The same is true on an even larger scale at Penn State:, where there are 8 more men’s and women’s teams that at Florida:
|Penn State University||Revenue||Expense||Profit|
|Other Sports – Men’s (13)(478)||$3,820,427.00||$8,209,238.00||-$4,388,811.00|
|Other Sports – Women’s (12)(351)||$4,867,444.00||$9,729,303.00||-$4,861,859.00|
The $43 million surplus left from football and men’s basketball after covering the other sports also covers coaches salaries ($9.4m), student aid ($11.1m), recruiting ($967k) and gameday expenses ($7.5m). At the end of the day, Penn State shows a $26.4 million profit without the aid of any student fees, direct institutional support or state support.
So, no matter whether you’re Ohio University or Penn State, football and men’s basketball are generally the only profit producing sports. When profits from those two sports aren’t large enough to cover the other sports and other expenses like recruiting and coaches salaries, schools generally have to rely upon student fees and other types of direct institutional support.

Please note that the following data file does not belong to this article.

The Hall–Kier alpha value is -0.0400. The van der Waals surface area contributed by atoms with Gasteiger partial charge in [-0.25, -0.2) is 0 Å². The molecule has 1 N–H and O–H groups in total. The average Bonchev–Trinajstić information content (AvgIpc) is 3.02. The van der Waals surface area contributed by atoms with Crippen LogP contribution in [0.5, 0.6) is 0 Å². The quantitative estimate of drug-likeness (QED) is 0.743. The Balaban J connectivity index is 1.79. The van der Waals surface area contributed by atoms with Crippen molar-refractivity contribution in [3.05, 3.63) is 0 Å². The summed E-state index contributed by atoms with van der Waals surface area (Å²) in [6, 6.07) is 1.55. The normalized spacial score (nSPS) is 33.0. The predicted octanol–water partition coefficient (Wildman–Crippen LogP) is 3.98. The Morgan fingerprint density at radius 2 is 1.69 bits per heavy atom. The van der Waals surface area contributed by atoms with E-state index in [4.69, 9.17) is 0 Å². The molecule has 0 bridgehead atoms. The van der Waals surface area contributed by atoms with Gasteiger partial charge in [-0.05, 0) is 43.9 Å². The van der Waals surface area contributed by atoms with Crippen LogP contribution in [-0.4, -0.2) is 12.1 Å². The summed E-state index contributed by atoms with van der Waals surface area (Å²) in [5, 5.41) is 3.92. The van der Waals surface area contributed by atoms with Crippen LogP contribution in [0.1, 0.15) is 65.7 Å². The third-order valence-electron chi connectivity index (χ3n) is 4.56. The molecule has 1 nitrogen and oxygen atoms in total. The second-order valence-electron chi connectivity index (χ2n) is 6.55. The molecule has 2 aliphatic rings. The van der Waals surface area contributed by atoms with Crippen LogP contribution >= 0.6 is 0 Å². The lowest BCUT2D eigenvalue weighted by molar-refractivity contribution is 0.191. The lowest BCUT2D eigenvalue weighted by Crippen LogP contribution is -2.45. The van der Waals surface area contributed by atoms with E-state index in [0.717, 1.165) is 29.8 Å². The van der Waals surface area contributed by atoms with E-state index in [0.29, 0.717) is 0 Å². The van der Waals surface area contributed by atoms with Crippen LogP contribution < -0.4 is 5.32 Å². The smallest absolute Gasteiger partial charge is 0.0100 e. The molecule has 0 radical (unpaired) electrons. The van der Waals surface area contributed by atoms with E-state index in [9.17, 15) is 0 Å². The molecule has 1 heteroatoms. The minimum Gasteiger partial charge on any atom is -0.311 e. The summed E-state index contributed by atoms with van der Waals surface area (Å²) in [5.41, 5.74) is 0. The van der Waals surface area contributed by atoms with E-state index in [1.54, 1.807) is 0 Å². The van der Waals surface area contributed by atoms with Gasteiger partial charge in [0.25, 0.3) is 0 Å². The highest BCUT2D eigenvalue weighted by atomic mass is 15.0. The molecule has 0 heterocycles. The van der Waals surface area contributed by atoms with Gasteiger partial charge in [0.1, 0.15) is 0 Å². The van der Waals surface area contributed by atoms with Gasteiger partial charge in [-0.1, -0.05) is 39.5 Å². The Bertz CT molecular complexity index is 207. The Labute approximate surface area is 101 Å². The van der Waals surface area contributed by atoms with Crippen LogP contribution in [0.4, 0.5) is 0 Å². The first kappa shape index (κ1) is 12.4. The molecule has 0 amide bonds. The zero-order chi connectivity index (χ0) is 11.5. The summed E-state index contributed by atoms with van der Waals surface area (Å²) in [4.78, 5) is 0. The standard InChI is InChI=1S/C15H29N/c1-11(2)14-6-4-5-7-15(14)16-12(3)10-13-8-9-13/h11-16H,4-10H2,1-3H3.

My question to you is if you think there is an issue here. Should non-revenue producing sports be cut? Should non-profit producing sports be cut? Let’s pretend there is no Title IX – what would you do with these athletic departments?
You may have also noticed that women’s “Other Sports” bring in more than men’s “Other Sports” at each and every school listed. In fact, it’s the case for all but two schools I looked up out of about twenty-five. The explanation deserves a post of its own, so check back later this week for more on that!